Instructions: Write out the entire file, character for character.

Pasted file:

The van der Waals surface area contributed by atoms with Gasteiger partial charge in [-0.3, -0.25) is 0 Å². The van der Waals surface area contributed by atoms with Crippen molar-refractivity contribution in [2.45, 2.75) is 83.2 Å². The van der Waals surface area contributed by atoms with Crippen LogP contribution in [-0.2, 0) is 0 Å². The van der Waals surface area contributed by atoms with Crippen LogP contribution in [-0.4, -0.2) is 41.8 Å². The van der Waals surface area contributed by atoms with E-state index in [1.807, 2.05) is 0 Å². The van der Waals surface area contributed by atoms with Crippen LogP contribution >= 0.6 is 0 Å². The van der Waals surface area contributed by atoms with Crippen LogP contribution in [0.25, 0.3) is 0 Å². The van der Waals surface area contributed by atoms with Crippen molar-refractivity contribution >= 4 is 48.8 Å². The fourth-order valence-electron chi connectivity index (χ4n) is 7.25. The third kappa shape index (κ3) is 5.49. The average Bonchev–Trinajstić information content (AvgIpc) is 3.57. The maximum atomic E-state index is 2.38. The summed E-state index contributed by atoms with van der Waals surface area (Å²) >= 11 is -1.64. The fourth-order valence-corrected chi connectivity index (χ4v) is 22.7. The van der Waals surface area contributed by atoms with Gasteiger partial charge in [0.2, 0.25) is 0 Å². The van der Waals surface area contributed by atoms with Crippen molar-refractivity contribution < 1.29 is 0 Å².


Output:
The van der Waals surface area contributed by atoms with Gasteiger partial charge in [-0.3, -0.25) is 0 Å². The van der Waals surface area contributed by atoms with Crippen molar-refractivity contribution in [2.45, 2.75) is 83.2 Å². The van der Waals surface area contributed by atoms with Crippen LogP contribution in [-0.2, 0) is 0 Å². The van der Waals surface area contributed by atoms with Crippen LogP contribution in [-0.4, -0.2) is 41.8 Å². The van der Waals surface area contributed by atoms with E-state index in [1.807, 2.05) is 0 Å². The van der Waals surface area contributed by atoms with Crippen LogP contribution >= 0.6 is 0 Å². The van der Waals surface area contributed by atoms with Crippen LogP contribution in [0.25, 0.3) is 0 Å². The van der Waals surface area contributed by atoms with Crippen molar-refractivity contribution >= 4 is 48.8 Å². The fourth-order valence-electron chi connectivity index (χ4n) is 7.25. The third kappa shape index (κ3) is 5.49. The average Bonchev–Trinajstić information content (AvgIpc) is 3.57. The maximum atomic E-state index is 2.38. The summed E-state index contributed by atoms with van der Waals surface area (Å²) >= 11 is -1.64. The fourth-order valence-corrected chi connectivity index (χ4v) is 22.7. The van der Waals surface area contributed by atoms with Gasteiger partial charge in [0.2, 0.25) is 0 Å². The van der Waals surface area contributed by atoms with Crippen molar-refractivity contribution < 1.29 is 0 Å².